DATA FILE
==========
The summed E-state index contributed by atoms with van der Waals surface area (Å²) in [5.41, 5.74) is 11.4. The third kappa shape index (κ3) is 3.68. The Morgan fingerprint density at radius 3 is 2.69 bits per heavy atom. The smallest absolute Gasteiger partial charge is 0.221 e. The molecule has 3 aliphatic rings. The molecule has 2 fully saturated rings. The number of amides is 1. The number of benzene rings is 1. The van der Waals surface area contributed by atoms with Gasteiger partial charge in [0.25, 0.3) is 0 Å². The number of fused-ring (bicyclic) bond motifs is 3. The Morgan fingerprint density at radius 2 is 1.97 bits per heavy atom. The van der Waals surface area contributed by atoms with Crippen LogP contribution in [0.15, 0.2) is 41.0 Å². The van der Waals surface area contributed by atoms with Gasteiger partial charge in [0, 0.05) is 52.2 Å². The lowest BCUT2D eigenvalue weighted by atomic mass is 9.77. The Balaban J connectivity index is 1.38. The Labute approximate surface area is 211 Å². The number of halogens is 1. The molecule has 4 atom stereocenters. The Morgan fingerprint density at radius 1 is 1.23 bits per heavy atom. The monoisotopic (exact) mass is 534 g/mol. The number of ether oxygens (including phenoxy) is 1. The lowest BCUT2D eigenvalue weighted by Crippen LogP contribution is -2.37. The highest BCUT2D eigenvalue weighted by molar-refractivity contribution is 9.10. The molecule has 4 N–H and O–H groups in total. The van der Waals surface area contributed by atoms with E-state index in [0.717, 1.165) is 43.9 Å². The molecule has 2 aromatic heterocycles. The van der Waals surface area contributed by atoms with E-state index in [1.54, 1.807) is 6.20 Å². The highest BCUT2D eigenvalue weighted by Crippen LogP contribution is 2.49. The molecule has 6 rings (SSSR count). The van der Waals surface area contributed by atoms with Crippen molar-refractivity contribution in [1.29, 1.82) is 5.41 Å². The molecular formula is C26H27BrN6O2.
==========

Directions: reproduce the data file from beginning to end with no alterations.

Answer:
The summed E-state index contributed by atoms with van der Waals surface area (Å²) in [5.41, 5.74) is 11.4. The third kappa shape index (κ3) is 3.68. The Morgan fingerprint density at radius 3 is 2.69 bits per heavy atom. The smallest absolute Gasteiger partial charge is 0.221 e. The molecule has 3 aliphatic rings. The molecule has 2 fully saturated rings. The number of amides is 1. The number of benzene rings is 1. The van der Waals surface area contributed by atoms with Gasteiger partial charge in [0.25, 0.3) is 0 Å². The number of fused-ring (bicyclic) bond motifs is 3. The Morgan fingerprint density at radius 2 is 1.97 bits per heavy atom. The van der Waals surface area contributed by atoms with Crippen LogP contribution in [0.15, 0.2) is 41.0 Å². The van der Waals surface area contributed by atoms with Gasteiger partial charge in [0, 0.05) is 52.2 Å². The lowest BCUT2D eigenvalue weighted by atomic mass is 9.77. The Balaban J connectivity index is 1.38. The Labute approximate surface area is 211 Å². The number of halogens is 1. The molecule has 4 atom stereocenters. The Morgan fingerprint density at radius 1 is 1.23 bits per heavy atom. The monoisotopic (exact) mass is 534 g/mol. The number of ether oxygens (including phenoxy) is 1. The lowest BCUT2D eigenvalue weighted by Crippen LogP contribution is -2.37. The highest BCUT2D eigenvalue weighted by molar-refractivity contribution is 9.10. The molecule has 4 N–H and O–H groups in total. The van der Waals surface area contributed by atoms with E-state index in [0.717, 1.165) is 43.9 Å². The molecule has 2 aromatic heterocycles. The van der Waals surface area contributed by atoms with E-state index in [1.54, 1.807) is 6.20 Å². The highest BCUT2D eigenvalue weighted by Crippen LogP contribution is 2.49. The molecule has 6 rings (SSSR count). The van der Waals surface area contributed by atoms with Crippen molar-refractivity contribution in [1.29, 1.82) is 5.41 Å². The molecular formula is C26H27BrN6O2.